|Secretary of State Madeleine K. Albright
Remarks at the Ministerial Meeting of the
Gulf Cooperation Council
Jeddah, Saudi Arabia, September 14, 1997
As released by the Office of the Spokesman in Abha, Saudi Arabia
U.S. Department of State
As Prepared for Delivery
Thank you, I am very pleased to be here.
Let me begin by thanking His Majesty King Fahd and His Royal Highness Prince Saud and the Government of Saudi Arabia for making such fine arrangements for this meeting. I also want to express my appreciation to Minister Hamad-al-Thani for his country's leadership of the Gulf Cooperation Council (GCC) this year, and my gratitude to all the foreign ministers for making possible my first joint session with the Council.
This opportunity is important to me and to my responsibilities as Secretary of State because the United States values deeply its friendship with members of the Council. I know that President Clinton places a high priority on our relationship. And I appreciate the opportunity to share with you the views of the United States and to listen to your views about matters that concern us all.
The United States has basic interests in common with the Gulf States and with many other countries in the Arab world. We all want our peoples to live in peace free from the threat of war. We believe nations have a responsibility to uphold the law in their relations with each other. We abhor extremism and condemn terrorism. We have strong economic ties and we want our citizens to work together to take advantage of the opportunities created by the increasingly integrated and dynamic global marketplace.
As your excellencies know, this is my first visit to this region in my present job. I arrive in these ancient lands pre-occupied with the future. My trip has given me the opportunity to meet with young people both in Jerusalem and Ramallah. And before I left Washington, I met with another group of young people, including some from your countries, who were participants n the Seeds of Peace program. I will begin by saying to you what I said to them, and to Prime Minister Netanyahu and to Chairman Arafat.
For the Middle East, peace is the only option. The path of conflict is fertile only in the production of sorrow and grief. For Israelis, Palestinians and Arabs alike, it is a dry well. It offers a future only of more violence, more victims, more suffering and more hate. That is a future the people of this region do not deserve and will not accept. Although the road to peace can be very difficult to travel, it offers a different future, a future rich with the promise of mutual respect, increased cooperation and dignity for all peoples.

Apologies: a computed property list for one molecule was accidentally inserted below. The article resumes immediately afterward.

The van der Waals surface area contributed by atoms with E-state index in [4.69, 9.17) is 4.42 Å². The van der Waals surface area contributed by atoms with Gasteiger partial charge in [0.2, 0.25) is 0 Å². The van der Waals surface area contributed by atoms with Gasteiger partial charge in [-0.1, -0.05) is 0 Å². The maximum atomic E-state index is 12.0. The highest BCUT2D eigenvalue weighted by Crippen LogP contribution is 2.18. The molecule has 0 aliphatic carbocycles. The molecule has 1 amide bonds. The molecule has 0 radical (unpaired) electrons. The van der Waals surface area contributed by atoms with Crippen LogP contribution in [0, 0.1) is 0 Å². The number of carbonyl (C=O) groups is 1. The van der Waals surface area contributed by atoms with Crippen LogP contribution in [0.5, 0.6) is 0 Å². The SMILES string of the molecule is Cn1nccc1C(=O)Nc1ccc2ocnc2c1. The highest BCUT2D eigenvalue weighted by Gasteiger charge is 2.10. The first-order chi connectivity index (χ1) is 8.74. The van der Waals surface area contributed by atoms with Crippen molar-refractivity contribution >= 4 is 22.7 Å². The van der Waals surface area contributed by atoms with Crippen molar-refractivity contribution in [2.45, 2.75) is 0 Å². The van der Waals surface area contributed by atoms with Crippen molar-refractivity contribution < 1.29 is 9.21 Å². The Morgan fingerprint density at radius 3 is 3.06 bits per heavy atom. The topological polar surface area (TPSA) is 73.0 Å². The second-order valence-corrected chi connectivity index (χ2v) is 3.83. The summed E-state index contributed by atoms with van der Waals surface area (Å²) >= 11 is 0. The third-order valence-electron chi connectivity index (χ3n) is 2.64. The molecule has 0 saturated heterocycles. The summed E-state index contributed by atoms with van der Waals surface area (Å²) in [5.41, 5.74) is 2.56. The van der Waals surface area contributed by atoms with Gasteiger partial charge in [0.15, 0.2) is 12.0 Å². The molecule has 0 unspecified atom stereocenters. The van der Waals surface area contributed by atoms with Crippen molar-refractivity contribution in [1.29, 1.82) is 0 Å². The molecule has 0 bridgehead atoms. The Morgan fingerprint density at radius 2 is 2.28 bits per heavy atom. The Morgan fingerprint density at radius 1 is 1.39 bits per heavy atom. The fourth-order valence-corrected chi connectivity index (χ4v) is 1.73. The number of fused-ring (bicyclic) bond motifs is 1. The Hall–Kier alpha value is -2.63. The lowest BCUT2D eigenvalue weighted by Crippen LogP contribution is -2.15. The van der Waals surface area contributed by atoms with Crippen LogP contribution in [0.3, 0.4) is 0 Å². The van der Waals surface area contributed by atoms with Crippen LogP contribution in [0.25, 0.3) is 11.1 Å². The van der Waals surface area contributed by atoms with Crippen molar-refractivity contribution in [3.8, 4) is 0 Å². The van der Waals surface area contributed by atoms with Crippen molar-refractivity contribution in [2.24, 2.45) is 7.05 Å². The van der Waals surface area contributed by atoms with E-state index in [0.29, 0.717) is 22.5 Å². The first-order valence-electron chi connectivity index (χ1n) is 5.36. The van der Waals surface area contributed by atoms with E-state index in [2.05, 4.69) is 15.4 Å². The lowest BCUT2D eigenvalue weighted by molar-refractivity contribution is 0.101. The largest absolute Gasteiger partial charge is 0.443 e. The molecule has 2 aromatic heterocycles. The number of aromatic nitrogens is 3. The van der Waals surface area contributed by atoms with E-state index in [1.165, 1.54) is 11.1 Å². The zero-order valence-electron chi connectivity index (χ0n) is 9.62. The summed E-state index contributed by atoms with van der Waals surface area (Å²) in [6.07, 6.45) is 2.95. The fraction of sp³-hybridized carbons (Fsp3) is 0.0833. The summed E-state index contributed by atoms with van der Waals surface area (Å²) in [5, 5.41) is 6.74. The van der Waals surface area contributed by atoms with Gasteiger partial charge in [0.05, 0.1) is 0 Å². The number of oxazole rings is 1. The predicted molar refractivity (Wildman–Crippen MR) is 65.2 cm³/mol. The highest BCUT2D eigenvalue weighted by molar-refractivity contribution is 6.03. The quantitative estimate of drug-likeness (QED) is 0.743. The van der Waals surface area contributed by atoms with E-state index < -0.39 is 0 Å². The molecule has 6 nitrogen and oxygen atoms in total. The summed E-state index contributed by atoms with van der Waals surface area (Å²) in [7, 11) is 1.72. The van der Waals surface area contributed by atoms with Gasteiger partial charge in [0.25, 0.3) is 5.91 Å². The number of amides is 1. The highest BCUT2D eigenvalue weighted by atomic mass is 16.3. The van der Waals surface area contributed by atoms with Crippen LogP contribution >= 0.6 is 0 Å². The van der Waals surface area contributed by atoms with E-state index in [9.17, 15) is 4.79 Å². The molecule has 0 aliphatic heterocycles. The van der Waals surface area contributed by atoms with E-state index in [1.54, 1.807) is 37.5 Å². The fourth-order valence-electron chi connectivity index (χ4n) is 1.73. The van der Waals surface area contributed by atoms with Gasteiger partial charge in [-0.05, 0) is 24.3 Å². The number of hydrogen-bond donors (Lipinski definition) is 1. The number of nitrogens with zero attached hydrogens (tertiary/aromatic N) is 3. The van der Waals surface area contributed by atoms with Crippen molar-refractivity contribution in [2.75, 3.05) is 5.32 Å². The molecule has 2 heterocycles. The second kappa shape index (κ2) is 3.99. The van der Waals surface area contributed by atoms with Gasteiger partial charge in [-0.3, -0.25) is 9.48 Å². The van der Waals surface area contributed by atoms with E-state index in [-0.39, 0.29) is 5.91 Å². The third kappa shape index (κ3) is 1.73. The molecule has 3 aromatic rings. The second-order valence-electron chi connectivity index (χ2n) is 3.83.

That is why it matters so much that the current crisis in confidence be ended, that leaders break through the paralyzing cycle of recrimination and begin again to take the pragmatic steps needed to move the peace process forward. For that to happen, all those with a stake in peace must meet their responsibilities.
The Palestinian Authority must do everything within its power to prevent and punish terrorism and to deepen the irrevocable commitment it made at Oslo to treat Israel not as an adversary but as a partner in peace. As Chairman Arafat has said, no one suffers more from the effects of terrorism than Palestinians.
Israeli leaders must refrain from unilateral actions that undermine Palestinian confidence in their intentions, and they should bear in mind--even as they strive to safeguard their people's security--that no nation has a greater stake than Israel in helping Palestinians to prosper.
The United States has a responsibility, which we recognize, to support peace without attempting to impose peace. And as President Clinton has made clear, we will continue to meet that responsibility by supporting a comprehensive peace consistent with the principles outlined in UN Security Council Resolutions 242 and 338, including the principle of land for peace.
Finally, the Arab States have a responsibility, which you also have recognized, to support the peace process and work against the enemies of peace. To do your utmost to ensure that no assistance of any kind reaches the practitioners of extremist violence, such as Hamas. To provide generous assistance to the Palestinian Authority as it attempts to develop its economy and create a society based on law. To do more to break down the barriers that exist between your societies and that of Israel, the Palestinians' partner in peace. And to join the United States and others in sustaining the trend towards regional economic cooperation and growth.